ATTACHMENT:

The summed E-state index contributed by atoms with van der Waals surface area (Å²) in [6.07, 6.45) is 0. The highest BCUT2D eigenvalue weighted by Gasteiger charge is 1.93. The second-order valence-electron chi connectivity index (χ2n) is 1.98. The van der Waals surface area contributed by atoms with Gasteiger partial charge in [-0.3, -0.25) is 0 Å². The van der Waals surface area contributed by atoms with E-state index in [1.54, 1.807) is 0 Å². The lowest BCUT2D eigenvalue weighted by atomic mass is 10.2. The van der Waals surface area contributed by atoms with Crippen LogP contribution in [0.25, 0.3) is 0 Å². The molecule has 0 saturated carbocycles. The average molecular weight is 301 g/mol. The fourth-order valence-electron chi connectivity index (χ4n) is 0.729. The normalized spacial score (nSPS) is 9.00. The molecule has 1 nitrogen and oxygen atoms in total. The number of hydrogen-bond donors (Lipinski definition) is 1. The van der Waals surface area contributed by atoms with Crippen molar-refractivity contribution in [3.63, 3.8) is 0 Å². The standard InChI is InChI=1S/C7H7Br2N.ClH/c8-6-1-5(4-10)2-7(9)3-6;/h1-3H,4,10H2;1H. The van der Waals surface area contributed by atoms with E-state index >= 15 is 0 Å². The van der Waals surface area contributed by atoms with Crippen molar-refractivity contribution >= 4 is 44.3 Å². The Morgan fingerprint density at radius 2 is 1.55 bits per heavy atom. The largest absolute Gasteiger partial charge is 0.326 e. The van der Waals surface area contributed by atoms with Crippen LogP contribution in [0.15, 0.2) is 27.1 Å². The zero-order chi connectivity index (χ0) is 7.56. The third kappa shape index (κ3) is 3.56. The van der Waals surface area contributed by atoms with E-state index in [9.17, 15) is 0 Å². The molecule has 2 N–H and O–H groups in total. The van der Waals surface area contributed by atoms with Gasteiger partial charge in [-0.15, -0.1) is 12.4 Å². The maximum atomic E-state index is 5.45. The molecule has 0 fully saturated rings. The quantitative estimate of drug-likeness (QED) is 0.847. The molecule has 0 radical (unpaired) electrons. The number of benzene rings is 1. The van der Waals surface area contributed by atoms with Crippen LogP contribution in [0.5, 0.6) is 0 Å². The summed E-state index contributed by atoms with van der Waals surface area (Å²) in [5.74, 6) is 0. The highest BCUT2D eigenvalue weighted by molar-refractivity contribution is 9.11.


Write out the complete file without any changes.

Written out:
The summed E-state index contributed by atoms with van der Waals surface area (Å²) in [6.07, 6.45) is 0. The highest BCUT2D eigenvalue weighted by Gasteiger charge is 1.93. The second-order valence-electron chi connectivity index (χ2n) is 1.98. The van der Waals surface area contributed by atoms with Gasteiger partial charge in [-0.3, -0.25) is 0 Å². The van der Waals surface area contributed by atoms with E-state index in [1.54, 1.807) is 0 Å². The lowest BCUT2D eigenvalue weighted by atomic mass is 10.2. The van der Waals surface area contributed by atoms with Crippen LogP contribution in [0.25, 0.3) is 0 Å². The molecule has 0 saturated carbocycles. The average molecular weight is 301 g/mol. The fourth-order valence-electron chi connectivity index (χ4n) is 0.729. The normalized spacial score (nSPS) is 9.00. The molecule has 1 nitrogen and oxygen atoms in total. The number of hydrogen-bond donors (Lipinski definition) is 1. The van der Waals surface area contributed by atoms with Crippen molar-refractivity contribution in [3.63, 3.8) is 0 Å². The standard InChI is InChI=1S/C7H7Br2N.ClH/c8-6-1-5(4-10)2-7(9)3-6;/h1-3H,4,10H2;1H. The van der Waals surface area contributed by atoms with E-state index >= 15 is 0 Å². The van der Waals surface area contributed by atoms with Crippen molar-refractivity contribution >= 4 is 44.3 Å². The Morgan fingerprint density at radius 2 is 1.55 bits per heavy atom. The largest absolute Gasteiger partial charge is 0.326 e. The van der Waals surface area contributed by atoms with Crippen LogP contribution in [0.15, 0.2) is 27.1 Å². The zero-order chi connectivity index (χ0) is 7.56. The third kappa shape index (κ3) is 3.56. The van der Waals surface area contributed by atoms with E-state index in [9.17, 15) is 0 Å². The molecule has 2 N–H and O–H groups in total. The van der Waals surface area contributed by atoms with Gasteiger partial charge in [-0.15, -0.1) is 12.4 Å². The maximum atomic E-state index is 5.45. The molecule has 0 fully saturated rings. The quantitative estimate of drug-likeness (QED) is 0.847. The molecule has 0 radical (unpaired) electrons. The number of benzene rings is 1. The van der Waals surface area contributed by atoms with Crippen LogP contribution in [0.5, 0.6) is 0 Å². The summed E-state index contributed by atoms with van der Waals surface area (Å²) in [5.74, 6) is 0. The highest BCUT2D eigenvalue weighted by molar-refractivity contribution is 9.11.